Haryana State Board HBSE 10th Class Social Science Notes Geography Chapter 6 Manufacturing Industries Notes
Haryana Board 10th Class Social Science Notes Geography Chapter 6 Manufacturing Industries
- Production of goods in large quantities after processing them from raw material to more valuable articles is known as manufacturing.
- People engaged in secondary activities convert the raw materials into finished goods.
- The economic progress of a country is measured by the development of various manufacturing industries.
→ Importance of Manufacturing
- The manufacturing sector is considered the backbone of development in general and economic development.
- Manufacturing industries not only help in modernising agriculture but also reduce the heavy dependence of people on agricultural income by providing them jobs in secondary and tertiary sectors.
- Agriculture and industry are complementary to each other.
- Industrial development assists agriculturists in increasing their production.
- In the present-day world of globalisation, our manufacturing industry needs be more efficient and competitive.
- During the last two decades, the share of the manufacturing sector has stagnated at 17 per cent of GDP.
- Since 2003, industrial growth has been between 9 to 10 per cent per annum.
- The National Manufacturing Competitiveness Council (NMCC) has been set up to increase the development of manufacturing industries.
Class 10th Manufacturing Industries Notes HBSE
→ Industrial Location
- The location of industries is influenced by availablity of raw material, labour, power, capital and market etc.
- Several industries come together to make use of the advantages offered by the urban centres. They are known as agglomeration economies.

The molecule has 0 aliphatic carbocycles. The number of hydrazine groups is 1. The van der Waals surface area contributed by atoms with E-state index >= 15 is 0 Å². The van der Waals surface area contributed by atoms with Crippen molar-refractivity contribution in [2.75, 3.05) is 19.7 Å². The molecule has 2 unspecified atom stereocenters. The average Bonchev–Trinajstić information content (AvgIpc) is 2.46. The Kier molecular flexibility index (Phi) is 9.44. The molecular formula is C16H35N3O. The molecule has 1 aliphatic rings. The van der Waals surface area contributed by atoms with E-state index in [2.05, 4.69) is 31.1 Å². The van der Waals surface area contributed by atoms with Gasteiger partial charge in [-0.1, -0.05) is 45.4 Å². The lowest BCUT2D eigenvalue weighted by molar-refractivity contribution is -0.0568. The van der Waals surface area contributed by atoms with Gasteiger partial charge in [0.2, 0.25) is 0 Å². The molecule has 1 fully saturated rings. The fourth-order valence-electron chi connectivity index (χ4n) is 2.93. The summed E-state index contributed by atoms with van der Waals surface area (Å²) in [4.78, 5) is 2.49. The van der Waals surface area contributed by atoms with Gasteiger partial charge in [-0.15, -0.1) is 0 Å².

- The key to decide the location of industry is the minimum cost of operating it.
→ Classification of Industries
- On the basis of source of raw material used, industries are classified as agro-based and mineral-based industries.
- Based on role, industries are classified as Basic and Consumer industries.
- Basic or key industries include iron and steel industry, aluminium smelting etc.
- If investment is more than one crore on any industry it is known as a large-scale industry.
- Public sector industries are owned and operated by government agencies while private sector industries are owned and operated by individuals or a group of individuals.
- Industries, which are jointly run by the state and individual or a group of individuals, come under joint-sector industries.
→ Agro-based Industries
- Cotton, jute, silk, woollen, textile, sugar and edible oil industries are based on agricultural raw material.
- Cotton, jute, wool and silk are the basic raw materials for the textile industry.
- In 1854, the first successful textile mill was established in Mumbai.
- Today, there are nearly 1946 cotton and human made fibre textile mills in the country.
- The cotton textile industry is concentrated in the cotton growing belt of Maharashtra, Gujarat and Tamil Nadu.
- India has the second largest installed capacity of spindles in the world with 43.13 million spindles (2011-12), after China.